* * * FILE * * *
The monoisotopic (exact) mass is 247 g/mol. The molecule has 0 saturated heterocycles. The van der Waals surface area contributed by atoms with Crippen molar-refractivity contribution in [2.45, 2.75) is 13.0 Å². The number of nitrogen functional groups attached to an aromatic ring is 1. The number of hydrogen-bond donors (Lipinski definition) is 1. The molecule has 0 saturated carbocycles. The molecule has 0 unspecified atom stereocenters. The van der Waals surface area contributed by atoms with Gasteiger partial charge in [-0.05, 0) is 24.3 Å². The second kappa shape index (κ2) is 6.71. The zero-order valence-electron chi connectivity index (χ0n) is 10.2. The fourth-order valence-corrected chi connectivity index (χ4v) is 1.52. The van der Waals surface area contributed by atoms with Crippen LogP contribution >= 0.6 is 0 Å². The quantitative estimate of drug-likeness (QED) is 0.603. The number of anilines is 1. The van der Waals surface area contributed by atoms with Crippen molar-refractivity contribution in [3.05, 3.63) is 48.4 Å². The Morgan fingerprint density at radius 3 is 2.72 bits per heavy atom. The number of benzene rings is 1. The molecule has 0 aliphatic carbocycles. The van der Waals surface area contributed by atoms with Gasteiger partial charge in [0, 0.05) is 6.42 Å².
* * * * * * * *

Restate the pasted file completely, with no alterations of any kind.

The monoisotopic (exact) mass is 247 g/mol. The molecule has 0 saturated heterocycles. The van der Waals surface area contributed by atoms with Crippen molar-refractivity contribution in [2.45, 2.75) is 13.0 Å². The number of nitrogen functional groups attached to an aromatic ring is 1. The number of hydrogen-bond donors (Lipinski definition) is 1. The molecule has 0 saturated carbocycles. The molecule has 0 unspecified atom stereocenters. The van der Waals surface area contributed by atoms with Gasteiger partial charge in [-0.05, 0) is 24.3 Å². The second kappa shape index (κ2) is 6.71. The zero-order valence-electron chi connectivity index (χ0n) is 10.2. The fourth-order valence-corrected chi connectivity index (χ4v) is 1.52. The van der Waals surface area contributed by atoms with Crippen LogP contribution >= 0.6 is 0 Å². The quantitative estimate of drug-likeness (QED) is 0.603. The number of anilines is 1. The van der Waals surface area contributed by atoms with Crippen molar-refractivity contribution in [3.05, 3.63) is 48.4 Å². The Morgan fingerprint density at radius 3 is 2.72 bits per heavy atom. The number of benzene rings is 1. The molecule has 0 aliphatic carbocycles. The van der Waals surface area contributed by atoms with Gasteiger partial charge in [0, 0.05) is 6.42 Å².